Rafael Irizarry received his Bachelor’s in Mathematics in 1993 from the University of Puerto Rico and went on to receive a Ph.D. in Statistics in 1998 from the University of California, Berkeley. He joined the faculty of the Department of Biostatistics in the Johns Hopkins Bloomberg School of Public Health in 1998 and was promoted to Professor in 2007. He is now Professor of Biostatistics and Computational Biology at the Dana-Farber Cancer Institute and a Professor of Biostatistics at Harvard School of Public Health. In 2009, the Committee of Presidents of Statistical Societies (COPSS) named Professor Irizarry the Presidents’ Award winner. The Presidents’ Award is arguably the profession’s most prestigious award honoring early career contributions. In 2017, the members of Bioinformatics.org chose Irizarry the laureate of the Benjamin Franklin Award in the Life Sciences. He also received the 2009 Mortimer Spiegelman Award which honors an outstanding public health statistician under age 40. He also won the 2001 American Statistical Association Noether Young Scholar Award for researcher, younger than 35 years of age, who has significant research accomplishments in nonparametrics statistics. Irizarry was also named a fellow of the American Statistical Association in 2009. He served as the chair of the Genomics, Computational Biology and Technology Study Section (GCAT) NIH study section from 2013-2015.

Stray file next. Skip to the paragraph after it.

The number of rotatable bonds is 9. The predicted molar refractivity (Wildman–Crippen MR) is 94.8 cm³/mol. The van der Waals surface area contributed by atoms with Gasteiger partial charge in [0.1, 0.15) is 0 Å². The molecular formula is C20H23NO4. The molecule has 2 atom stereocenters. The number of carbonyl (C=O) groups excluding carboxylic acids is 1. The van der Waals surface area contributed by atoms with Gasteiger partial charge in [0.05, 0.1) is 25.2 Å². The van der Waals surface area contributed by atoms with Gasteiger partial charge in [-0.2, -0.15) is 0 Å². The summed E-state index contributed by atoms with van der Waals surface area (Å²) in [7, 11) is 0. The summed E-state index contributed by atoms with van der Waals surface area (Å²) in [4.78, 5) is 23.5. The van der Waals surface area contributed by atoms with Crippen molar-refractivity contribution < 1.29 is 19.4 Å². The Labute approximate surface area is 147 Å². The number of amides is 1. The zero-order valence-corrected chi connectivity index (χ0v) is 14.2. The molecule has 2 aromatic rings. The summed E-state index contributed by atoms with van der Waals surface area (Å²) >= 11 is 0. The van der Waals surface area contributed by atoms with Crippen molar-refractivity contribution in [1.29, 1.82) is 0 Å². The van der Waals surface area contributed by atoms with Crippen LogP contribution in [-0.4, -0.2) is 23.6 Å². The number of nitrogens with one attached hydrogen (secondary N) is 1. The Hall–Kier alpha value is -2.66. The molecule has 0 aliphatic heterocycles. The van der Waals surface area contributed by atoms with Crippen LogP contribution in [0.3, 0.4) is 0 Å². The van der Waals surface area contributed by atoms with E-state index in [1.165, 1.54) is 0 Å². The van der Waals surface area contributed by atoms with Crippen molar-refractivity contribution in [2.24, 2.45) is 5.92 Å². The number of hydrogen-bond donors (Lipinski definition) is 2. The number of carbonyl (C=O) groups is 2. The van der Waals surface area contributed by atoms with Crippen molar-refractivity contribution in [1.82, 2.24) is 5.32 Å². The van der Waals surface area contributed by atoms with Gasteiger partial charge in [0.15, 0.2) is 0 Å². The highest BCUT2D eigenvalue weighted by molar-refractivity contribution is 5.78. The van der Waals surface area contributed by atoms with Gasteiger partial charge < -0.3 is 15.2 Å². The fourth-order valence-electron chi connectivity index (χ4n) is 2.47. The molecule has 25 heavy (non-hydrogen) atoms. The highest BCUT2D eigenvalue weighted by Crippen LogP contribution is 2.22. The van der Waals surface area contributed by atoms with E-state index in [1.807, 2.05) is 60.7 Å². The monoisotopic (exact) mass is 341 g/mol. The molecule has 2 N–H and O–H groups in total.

"Since 1999, my work has focused on Genomics and Computational Biology problems; my expertise being applied statistics and genomics, for which I develop statistical tools that help researchers better interpret their data. My lab disseminates these tools through open source that is available for free online. This software has tens of thousands of users and the scientific publications in which these methods are highly cited. In particular, we have worked on the analysis and signal processing of microarray, next-generation sequencing, and genomic data. We are currently interested in leveraging his knowledge in translational work, e.g. developing diagnostic tools and discovering biomarkers. I am also the developer or co-developer of several widely used methodologies and open source software packages relevant for high-throughput data pre-processing and am part of the current leadership of the Bioconductor project. My major contributions to science relate to statistical methods and software that permit biological discovery from the complex datasets generated with high-throughput technologies. These contributions include Signal Processing for Gene Expression Data, Open Source Software for Genomics, Statistical Methodology for High-throughput Data, Epigenetics, and Leveraging Genomics Public Databases. I am deeply committed to training our next generation of biostatisticians, in particular those interested in biomedical data-related research."